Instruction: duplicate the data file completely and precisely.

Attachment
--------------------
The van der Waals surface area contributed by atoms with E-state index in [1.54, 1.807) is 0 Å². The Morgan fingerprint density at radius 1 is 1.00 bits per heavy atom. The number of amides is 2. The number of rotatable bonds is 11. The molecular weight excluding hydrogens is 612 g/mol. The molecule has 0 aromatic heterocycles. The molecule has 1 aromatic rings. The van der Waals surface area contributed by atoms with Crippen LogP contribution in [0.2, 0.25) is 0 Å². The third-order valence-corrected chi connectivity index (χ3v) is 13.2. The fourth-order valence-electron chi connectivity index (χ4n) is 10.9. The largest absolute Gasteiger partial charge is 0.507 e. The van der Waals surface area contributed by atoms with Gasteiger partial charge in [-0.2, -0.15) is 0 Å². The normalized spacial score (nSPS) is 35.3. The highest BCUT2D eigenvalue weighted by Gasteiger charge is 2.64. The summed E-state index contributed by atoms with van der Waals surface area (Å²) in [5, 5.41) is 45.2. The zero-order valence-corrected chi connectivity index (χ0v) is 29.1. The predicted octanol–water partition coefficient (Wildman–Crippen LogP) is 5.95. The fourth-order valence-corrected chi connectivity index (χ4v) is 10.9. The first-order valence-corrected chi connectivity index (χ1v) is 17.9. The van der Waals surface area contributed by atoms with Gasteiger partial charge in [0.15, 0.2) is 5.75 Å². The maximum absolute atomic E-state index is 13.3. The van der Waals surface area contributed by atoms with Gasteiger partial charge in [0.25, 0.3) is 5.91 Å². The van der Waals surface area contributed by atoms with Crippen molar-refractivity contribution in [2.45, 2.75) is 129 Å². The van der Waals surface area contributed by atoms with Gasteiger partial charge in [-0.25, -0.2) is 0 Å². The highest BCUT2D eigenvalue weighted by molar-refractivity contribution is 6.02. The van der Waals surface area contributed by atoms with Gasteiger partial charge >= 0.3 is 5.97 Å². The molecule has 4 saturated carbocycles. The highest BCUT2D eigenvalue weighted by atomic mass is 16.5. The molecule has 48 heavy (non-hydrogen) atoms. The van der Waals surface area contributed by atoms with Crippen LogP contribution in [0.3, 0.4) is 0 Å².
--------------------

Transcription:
The van der Waals surface area contributed by atoms with E-state index in [1.54, 1.807) is 0 Å². The Morgan fingerprint density at radius 1 is 1.00 bits per heavy atom. The number of amides is 2. The number of rotatable bonds is 11. The molecular weight excluding hydrogens is 612 g/mol. The molecule has 0 aromatic heterocycles. The molecule has 1 aromatic rings. The van der Waals surface area contributed by atoms with Crippen LogP contribution in [0.2, 0.25) is 0 Å². The third-order valence-corrected chi connectivity index (χ3v) is 13.2. The fourth-order valence-electron chi connectivity index (χ4n) is 10.9. The largest absolute Gasteiger partial charge is 0.507 e. The van der Waals surface area contributed by atoms with Gasteiger partial charge in [-0.2, -0.15) is 0 Å². The normalized spacial score (nSPS) is 35.3. The highest BCUT2D eigenvalue weighted by Gasteiger charge is 2.64. The summed E-state index contributed by atoms with van der Waals surface area (Å²) in [5, 5.41) is 45.2. The zero-order valence-corrected chi connectivity index (χ0v) is 29.1. The predicted octanol–water partition coefficient (Wildman–Crippen LogP) is 5.95. The fourth-order valence-corrected chi connectivity index (χ4v) is 10.9. The first-order valence-corrected chi connectivity index (χ1v) is 17.9. The van der Waals surface area contributed by atoms with Gasteiger partial charge in [0.15, 0.2) is 5.75 Å². The maximum absolute atomic E-state index is 13.3. The van der Waals surface area contributed by atoms with Gasteiger partial charge in [0.25, 0.3) is 5.91 Å². The van der Waals surface area contributed by atoms with Crippen molar-refractivity contribution in [2.45, 2.75) is 129 Å². The van der Waals surface area contributed by atoms with Gasteiger partial charge in [-0.25, -0.2) is 0 Å². The highest BCUT2D eigenvalue weighted by molar-refractivity contribution is 6.02. The van der Waals surface area contributed by atoms with Gasteiger partial charge >= 0.3 is 5.97 Å². The molecule has 4 saturated carbocycles. The highest BCUT2D eigenvalue weighted by atomic mass is 16.5. The molecule has 48 heavy (non-hydrogen) atoms. The van der Waals surface area contributed by atoms with Crippen LogP contribution in [0.3, 0.4) is 0 Å².